A new study released Tuesday by the Federal Reserve Bank of Philadelphia finds that the consequences of gentrification for original neighborhood residents are often better than they are typically perceived.

In what the authors billed as the first “comprehensive, national, causal evidence" of how gentrification affects the well-being of a neighborhood’s longtime residents, the study found that change “creates some important benefits for original resident adults and children and few observable harms.” Specifically, the authors found that gentrification reduces “original" adult residents’ exposure to neighborhood poverty, raises home values, and increases rent only “more-educated renters” but not for “less-educated" ones. (In the study, “less-educated” residents are defined as adults with a high school degree or less; “more-educated" are residents who attended at least some college.)

Similarly, the study finds that children living in a neighborhood before it gentrified also are exposed less to neighborhood poverty and receive better opportunities for education and employment. Gentrification, the study says, increases the probability that children of less-educated homeowners attend and complete college.

“Taken together,” the study says, “the results for children and adults show that many original residents are able to remain in gentrifying neighborhoods and share in any neighborhood improvements."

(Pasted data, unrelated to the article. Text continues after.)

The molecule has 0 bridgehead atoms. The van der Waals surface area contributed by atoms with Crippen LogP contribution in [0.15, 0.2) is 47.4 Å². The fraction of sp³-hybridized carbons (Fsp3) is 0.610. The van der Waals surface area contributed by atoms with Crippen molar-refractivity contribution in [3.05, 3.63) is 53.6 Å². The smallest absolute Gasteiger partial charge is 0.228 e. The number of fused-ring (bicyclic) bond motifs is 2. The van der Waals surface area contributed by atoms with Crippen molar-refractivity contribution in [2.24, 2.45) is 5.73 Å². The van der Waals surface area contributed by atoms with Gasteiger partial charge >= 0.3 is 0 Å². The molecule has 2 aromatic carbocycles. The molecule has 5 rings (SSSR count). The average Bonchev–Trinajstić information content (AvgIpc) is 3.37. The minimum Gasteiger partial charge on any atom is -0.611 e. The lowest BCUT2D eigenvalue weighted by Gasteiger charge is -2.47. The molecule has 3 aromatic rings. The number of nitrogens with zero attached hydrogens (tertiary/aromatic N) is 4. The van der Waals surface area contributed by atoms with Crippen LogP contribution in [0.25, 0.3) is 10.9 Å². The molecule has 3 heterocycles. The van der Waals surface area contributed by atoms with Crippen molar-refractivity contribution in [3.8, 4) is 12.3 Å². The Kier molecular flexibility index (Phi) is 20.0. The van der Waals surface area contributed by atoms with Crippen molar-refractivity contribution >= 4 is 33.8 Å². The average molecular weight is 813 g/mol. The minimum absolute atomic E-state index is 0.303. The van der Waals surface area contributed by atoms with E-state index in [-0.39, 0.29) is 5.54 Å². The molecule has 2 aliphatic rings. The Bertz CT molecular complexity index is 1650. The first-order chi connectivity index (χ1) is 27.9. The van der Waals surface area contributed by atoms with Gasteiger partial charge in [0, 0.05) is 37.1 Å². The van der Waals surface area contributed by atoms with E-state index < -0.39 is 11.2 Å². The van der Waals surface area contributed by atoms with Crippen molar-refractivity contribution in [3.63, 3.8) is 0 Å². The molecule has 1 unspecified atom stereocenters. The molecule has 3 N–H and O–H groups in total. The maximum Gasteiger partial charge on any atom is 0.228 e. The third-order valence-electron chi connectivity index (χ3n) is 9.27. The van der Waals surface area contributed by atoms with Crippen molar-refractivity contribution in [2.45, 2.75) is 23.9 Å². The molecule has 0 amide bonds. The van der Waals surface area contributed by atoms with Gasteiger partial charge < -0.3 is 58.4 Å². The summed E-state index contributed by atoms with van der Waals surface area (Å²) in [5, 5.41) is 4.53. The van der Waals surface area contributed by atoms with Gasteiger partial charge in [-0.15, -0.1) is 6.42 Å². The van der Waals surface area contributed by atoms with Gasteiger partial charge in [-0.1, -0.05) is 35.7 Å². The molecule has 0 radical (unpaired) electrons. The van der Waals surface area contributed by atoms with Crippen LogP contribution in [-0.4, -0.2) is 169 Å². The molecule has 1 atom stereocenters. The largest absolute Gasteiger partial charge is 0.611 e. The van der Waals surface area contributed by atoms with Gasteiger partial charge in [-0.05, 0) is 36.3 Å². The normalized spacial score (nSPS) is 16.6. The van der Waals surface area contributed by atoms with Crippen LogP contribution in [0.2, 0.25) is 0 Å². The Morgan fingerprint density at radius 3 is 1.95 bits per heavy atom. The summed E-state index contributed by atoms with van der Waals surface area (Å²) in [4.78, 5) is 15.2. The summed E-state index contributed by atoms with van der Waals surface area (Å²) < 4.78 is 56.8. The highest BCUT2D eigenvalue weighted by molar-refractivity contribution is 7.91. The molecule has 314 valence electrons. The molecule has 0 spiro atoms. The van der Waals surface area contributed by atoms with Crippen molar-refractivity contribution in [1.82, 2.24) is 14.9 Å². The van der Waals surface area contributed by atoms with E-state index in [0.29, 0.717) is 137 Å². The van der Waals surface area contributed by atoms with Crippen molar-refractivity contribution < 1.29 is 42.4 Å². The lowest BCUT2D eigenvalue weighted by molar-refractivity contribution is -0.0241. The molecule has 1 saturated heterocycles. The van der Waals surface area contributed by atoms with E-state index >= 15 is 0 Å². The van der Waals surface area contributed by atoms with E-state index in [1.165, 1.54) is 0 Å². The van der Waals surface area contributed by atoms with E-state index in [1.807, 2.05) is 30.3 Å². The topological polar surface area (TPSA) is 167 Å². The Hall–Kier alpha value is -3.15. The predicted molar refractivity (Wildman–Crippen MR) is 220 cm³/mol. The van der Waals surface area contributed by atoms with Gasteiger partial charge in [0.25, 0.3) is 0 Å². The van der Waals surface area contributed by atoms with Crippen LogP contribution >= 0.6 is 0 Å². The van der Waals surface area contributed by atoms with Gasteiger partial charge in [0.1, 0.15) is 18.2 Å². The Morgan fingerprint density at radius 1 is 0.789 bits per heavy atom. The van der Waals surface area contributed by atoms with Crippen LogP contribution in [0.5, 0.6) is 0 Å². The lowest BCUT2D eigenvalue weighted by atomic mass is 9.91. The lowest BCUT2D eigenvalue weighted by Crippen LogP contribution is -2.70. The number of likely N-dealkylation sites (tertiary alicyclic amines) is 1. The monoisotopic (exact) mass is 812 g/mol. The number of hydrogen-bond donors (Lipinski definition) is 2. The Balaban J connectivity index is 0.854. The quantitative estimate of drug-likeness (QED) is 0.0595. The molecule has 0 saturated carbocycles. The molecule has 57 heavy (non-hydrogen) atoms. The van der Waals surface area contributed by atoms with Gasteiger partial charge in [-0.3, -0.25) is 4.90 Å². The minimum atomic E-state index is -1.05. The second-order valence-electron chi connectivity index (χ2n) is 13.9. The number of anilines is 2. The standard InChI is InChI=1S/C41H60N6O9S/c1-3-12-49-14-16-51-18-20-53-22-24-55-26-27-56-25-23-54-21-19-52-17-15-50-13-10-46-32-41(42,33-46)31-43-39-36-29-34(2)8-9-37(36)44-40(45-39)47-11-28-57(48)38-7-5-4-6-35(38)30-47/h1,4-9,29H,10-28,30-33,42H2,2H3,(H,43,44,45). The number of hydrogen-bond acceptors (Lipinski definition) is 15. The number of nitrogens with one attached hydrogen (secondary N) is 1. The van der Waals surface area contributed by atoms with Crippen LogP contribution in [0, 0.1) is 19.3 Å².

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Despite these reported benefits, however, the authors of the study — Davin Reed of the Philadelphia Fed and Quentin Brummet of the University of Chicago’s NORC institution — also found that gentrification causes both less-educated renters and less-educated homeowners to leave a neighborhood at higher rates than they normally would during a typical 10- to 14-year period, the span of time that the researchers studied. Normally, the study found, less-educated renters tend to move at a rate of 68 percent over the course of 10 to 14 years. When a neighborhood gentrifies, that group tends to move closer to 73 percent of the time, according to the study.